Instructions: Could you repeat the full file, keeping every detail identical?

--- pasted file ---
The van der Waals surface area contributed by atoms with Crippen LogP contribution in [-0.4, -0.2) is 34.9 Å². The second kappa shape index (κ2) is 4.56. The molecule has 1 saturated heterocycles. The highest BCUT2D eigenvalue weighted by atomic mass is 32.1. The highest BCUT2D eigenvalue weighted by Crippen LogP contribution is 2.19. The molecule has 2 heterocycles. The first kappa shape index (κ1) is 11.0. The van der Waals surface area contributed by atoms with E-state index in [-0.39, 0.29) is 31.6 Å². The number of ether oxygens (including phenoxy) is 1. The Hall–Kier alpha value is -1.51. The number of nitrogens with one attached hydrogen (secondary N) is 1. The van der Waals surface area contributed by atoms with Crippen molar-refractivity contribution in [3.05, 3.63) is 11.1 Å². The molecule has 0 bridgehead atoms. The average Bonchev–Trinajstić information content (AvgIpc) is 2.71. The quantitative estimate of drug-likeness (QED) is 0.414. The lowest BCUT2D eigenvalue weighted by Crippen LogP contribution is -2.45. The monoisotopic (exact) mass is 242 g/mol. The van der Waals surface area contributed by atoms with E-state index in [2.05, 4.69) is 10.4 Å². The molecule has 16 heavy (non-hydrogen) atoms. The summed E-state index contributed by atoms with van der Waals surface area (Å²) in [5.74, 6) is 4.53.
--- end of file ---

The van der Waals surface area contributed by atoms with Crippen LogP contribution in [-0.4, -0.2) is 34.9 Å². The second kappa shape index (κ2) is 4.56. The molecule has 1 saturated heterocycles. The highest BCUT2D eigenvalue weighted by atomic mass is 32.1. The highest BCUT2D eigenvalue weighted by Crippen LogP contribution is 2.19. The molecule has 2 heterocycles. The first kappa shape index (κ1) is 11.0. The van der Waals surface area contributed by atoms with E-state index in [-0.39, 0.29) is 31.6 Å². The number of ether oxygens (including phenoxy) is 1. The Hall–Kier alpha value is -1.51. The number of nitrogens with one attached hydrogen (secondary N) is 1. The van der Waals surface area contributed by atoms with Crippen molar-refractivity contribution in [3.05, 3.63) is 11.1 Å². The molecule has 0 bridgehead atoms. The average Bonchev–Trinajstić information content (AvgIpc) is 2.71. The quantitative estimate of drug-likeness (QED) is 0.414. The lowest BCUT2D eigenvalue weighted by Crippen LogP contribution is -2.45. The monoisotopic (exact) mass is 242 g/mol. The van der Waals surface area contributed by atoms with E-state index in [2.05, 4.69) is 10.4 Å². The molecule has 16 heavy (non-hydrogen) atoms. The summed E-state index contributed by atoms with van der Waals surface area (Å²) in [5.74, 6) is 4.53.